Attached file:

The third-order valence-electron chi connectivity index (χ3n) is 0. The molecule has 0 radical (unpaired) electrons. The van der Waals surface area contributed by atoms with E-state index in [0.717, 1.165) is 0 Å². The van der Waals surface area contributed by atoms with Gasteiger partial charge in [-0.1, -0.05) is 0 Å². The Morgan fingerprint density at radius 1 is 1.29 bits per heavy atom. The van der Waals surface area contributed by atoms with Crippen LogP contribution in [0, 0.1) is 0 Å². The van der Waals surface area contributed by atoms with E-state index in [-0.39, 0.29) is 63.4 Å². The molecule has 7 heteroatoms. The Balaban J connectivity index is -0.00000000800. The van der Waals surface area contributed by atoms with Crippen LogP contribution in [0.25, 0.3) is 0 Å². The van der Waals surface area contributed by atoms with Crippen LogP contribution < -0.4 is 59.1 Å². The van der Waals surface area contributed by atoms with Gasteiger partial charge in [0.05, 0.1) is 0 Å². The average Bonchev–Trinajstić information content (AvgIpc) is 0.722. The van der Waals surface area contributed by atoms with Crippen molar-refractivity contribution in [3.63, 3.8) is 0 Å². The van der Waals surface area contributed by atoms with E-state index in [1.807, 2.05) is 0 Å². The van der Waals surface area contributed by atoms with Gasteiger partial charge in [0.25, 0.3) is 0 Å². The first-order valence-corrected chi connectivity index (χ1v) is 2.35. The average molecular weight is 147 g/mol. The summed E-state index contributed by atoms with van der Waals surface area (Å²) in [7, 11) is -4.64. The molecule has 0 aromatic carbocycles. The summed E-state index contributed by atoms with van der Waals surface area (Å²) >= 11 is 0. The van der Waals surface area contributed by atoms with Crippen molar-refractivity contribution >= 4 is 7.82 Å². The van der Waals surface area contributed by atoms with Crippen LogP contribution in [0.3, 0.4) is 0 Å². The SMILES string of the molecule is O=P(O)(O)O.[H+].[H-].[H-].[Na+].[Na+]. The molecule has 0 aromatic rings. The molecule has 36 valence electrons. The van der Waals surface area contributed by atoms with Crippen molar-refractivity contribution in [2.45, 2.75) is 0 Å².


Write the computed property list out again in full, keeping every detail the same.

The third-order valence-electron chi connectivity index (χ3n) is 0. The molecule has 0 radical (unpaired) electrons. The van der Waals surface area contributed by atoms with E-state index in [0.717, 1.165) is 0 Å². The van der Waals surface area contributed by atoms with Gasteiger partial charge in [-0.1, -0.05) is 0 Å². The Morgan fingerprint density at radius 1 is 1.29 bits per heavy atom. The van der Waals surface area contributed by atoms with Crippen LogP contribution in [0, 0.1) is 0 Å². The van der Waals surface area contributed by atoms with E-state index in [-0.39, 0.29) is 63.4 Å². The molecule has 7 heteroatoms. The Balaban J connectivity index is -0.00000000800. The van der Waals surface area contributed by atoms with Crippen LogP contribution in [0.25, 0.3) is 0 Å². The van der Waals surface area contributed by atoms with Crippen LogP contribution < -0.4 is 59.1 Å². The van der Waals surface area contributed by atoms with Gasteiger partial charge in [0.05, 0.1) is 0 Å². The average Bonchev–Trinajstić information content (AvgIpc) is 0.722. The van der Waals surface area contributed by atoms with Crippen molar-refractivity contribution in [3.63, 3.8) is 0 Å². The van der Waals surface area contributed by atoms with E-state index in [1.807, 2.05) is 0 Å². The van der Waals surface area contributed by atoms with Gasteiger partial charge in [0.25, 0.3) is 0 Å². The first-order valence-corrected chi connectivity index (χ1v) is 2.35. The average molecular weight is 147 g/mol. The summed E-state index contributed by atoms with van der Waals surface area (Å²) in [7, 11) is -4.64. The molecule has 0 aromatic carbocycles. The summed E-state index contributed by atoms with van der Waals surface area (Å²) >= 11 is 0. The van der Waals surface area contributed by atoms with Crippen molar-refractivity contribution >= 4 is 7.82 Å². The van der Waals surface area contributed by atoms with Crippen LogP contribution in [0.3, 0.4) is 0 Å². The SMILES string of the molecule is O=P(O)(O)O.[H+].[H-].[H-].[Na+].[Na+]. The molecule has 0 aromatic rings. The molecule has 36 valence electrons. The van der Waals surface area contributed by atoms with Crippen molar-refractivity contribution in [2.45, 2.75) is 0 Å².